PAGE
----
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Main opposition mourns death of late President Roh, vows to not repeat faults in his legacy

President Roh Tae-woo (L) and his wife, Kim Ok-sook, attend the opening ceremony of the 1988 Summer Olympics in Seoul in this file photo dated Sept. 17, 1988. Roh, who served as president from 1988-93, died on Tuesday, at the age of 88. Roh was recently admitted to a hospital after his health deteriorated but failed to recover, his aides said. (Yonhap)
President Roh Tae-woo (L) and his wife, Kim Ok-sook, attend the opening ceremony of the 1988 Summer Olympics in Seoul in this file photo dated Sept. 17, 1988. Roh, who served as president from 1988-93, died on Tuesday, at the age of 88. Roh was recently admitted to a hospital after his health deteriorated but failed to recover, his aides said. (Yonhap)
The main opposition People Power Party (PPP) expressed condolences over the death of former President Roh Tae-woo but also promised not to repeat the faults of his political legacy.

Roh, who served as president from 1988-93, died Tuesday at 88 after failing to recover from health problems.

The former general who succeeded Chun Doo-hwan as president has been credited for building ties with socialist states, including the establishment of diplomatic relations with the Soviet Union in 1990 and China in 1992, under his signature Nordpolitik foreign policy.

PPP spokesperson Rep. Her Euna said the party prays for Roh's eternal rest and shares its condolences with his bereaved family.

The spokesperson credited Roh for accepting calls for a direct presidential system in 1987 in what is known as the "June 29 Declaration" and becoming the first elected president later that year through a direct vote. She also spotlighted South Korea's admittance to the United Nations and diplomacy results through Nordpolitik during his term.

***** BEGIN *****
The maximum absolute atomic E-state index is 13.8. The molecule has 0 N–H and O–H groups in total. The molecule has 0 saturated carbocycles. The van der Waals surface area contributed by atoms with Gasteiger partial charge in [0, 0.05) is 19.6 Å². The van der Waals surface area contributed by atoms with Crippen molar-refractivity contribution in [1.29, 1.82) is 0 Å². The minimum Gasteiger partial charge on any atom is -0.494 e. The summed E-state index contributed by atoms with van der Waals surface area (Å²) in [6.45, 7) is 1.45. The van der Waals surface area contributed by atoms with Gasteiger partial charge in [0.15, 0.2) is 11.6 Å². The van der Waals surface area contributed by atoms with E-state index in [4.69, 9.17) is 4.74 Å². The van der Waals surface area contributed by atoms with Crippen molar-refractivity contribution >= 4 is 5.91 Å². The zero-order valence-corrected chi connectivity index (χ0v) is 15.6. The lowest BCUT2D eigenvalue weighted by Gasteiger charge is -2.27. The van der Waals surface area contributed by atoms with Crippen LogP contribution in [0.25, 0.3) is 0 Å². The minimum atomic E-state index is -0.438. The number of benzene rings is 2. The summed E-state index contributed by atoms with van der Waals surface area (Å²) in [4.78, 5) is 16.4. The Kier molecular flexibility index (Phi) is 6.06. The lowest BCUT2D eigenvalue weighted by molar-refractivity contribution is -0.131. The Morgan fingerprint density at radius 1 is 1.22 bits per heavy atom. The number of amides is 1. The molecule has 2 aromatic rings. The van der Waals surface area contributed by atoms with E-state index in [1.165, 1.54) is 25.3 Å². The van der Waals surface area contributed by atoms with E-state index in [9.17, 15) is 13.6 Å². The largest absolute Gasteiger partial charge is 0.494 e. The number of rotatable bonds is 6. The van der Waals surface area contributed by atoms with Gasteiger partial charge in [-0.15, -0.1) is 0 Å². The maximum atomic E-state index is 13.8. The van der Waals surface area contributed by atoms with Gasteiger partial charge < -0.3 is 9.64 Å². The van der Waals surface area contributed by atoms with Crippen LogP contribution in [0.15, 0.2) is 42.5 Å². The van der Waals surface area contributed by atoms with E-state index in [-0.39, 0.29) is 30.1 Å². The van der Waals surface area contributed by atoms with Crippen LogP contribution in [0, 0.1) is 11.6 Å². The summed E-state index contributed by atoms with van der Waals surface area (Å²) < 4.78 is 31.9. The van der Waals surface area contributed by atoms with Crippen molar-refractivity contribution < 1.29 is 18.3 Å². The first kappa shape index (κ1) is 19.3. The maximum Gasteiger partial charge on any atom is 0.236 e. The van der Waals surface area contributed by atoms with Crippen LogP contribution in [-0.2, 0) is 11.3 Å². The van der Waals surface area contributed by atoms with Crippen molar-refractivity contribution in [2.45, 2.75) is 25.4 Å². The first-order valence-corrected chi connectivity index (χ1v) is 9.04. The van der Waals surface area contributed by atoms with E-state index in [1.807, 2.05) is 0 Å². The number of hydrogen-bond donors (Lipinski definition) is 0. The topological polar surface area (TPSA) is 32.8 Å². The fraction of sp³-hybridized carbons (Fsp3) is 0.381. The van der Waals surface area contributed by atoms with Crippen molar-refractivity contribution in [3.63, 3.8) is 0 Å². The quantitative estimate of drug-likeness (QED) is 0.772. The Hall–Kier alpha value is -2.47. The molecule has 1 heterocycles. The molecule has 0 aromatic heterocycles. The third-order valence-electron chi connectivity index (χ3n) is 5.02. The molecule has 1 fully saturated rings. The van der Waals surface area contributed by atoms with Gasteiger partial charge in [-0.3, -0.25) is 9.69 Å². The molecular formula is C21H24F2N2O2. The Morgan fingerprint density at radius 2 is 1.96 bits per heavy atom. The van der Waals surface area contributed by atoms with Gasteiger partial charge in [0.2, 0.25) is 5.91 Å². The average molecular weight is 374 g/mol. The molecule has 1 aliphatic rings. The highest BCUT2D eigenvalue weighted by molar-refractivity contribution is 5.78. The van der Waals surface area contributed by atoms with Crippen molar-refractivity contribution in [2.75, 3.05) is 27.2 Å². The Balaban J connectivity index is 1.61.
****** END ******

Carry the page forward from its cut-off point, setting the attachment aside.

She said, however, that Roh's involvement in the December 12 military coup of 1979, which ushered in the Chun regime, and the military's killing of civilians during the uprising of Gwangju in May of 1980, were faults that could not be glossed over.

"The PPP will not allow such troubled history to repeat," Her added.

The party's presidential contenders also mourned Roh's death while highlighting his legacy of building ties with socialist states.

"The broadening of our country's diplomatic horizon near the end of the Cold War era, such as the Nordpolitik policy, was a meaningful result," former Prosecutor General Yoon Seok-youl, a leading PPP presidential contender, said.

Rep. Hong Joon-pyo, another key PPP primary contender, honored the late president on Facebook while crediting Norkpolitik and the war-against-crime initiative as Roh's major policy feats.

Former Jeju Gov. Won Hee-ryong also delivered his tribute to the late president on social media and added that he shares deep condolences with Roh's family. (Yonhap)
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